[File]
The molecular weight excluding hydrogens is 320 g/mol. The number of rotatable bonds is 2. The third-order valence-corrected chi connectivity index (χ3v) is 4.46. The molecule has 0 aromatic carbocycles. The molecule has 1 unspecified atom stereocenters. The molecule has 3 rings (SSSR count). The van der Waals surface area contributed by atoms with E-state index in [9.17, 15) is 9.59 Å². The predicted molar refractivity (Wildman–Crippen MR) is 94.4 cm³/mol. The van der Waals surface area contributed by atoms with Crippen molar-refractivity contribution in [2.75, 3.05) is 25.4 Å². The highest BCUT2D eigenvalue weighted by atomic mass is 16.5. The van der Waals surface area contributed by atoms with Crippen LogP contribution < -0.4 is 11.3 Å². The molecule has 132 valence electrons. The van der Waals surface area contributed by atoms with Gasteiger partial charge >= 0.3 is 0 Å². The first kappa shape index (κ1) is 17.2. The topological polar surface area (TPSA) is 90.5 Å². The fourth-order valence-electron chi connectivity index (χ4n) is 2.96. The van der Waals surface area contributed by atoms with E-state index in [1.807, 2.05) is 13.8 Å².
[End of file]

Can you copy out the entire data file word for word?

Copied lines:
The molecular weight excluding hydrogens is 320 g/mol. The number of rotatable bonds is 2. The third-order valence-corrected chi connectivity index (χ3v) is 4.46. The molecule has 0 aromatic carbocycles. The molecule has 1 unspecified atom stereocenters. The molecule has 3 rings (SSSR count). The van der Waals surface area contributed by atoms with E-state index in [9.17, 15) is 9.59 Å². The predicted molar refractivity (Wildman–Crippen MR) is 94.4 cm³/mol. The van der Waals surface area contributed by atoms with Crippen molar-refractivity contribution in [2.75, 3.05) is 25.4 Å². The highest BCUT2D eigenvalue weighted by atomic mass is 16.5. The van der Waals surface area contributed by atoms with Crippen LogP contribution < -0.4 is 11.3 Å². The molecule has 132 valence electrons. The van der Waals surface area contributed by atoms with Gasteiger partial charge >= 0.3 is 0 Å². The first kappa shape index (κ1) is 17.2. The topological polar surface area (TPSA) is 90.5 Å². The fourth-order valence-electron chi connectivity index (χ4n) is 2.96. The van der Waals surface area contributed by atoms with E-state index in [1.807, 2.05) is 13.8 Å².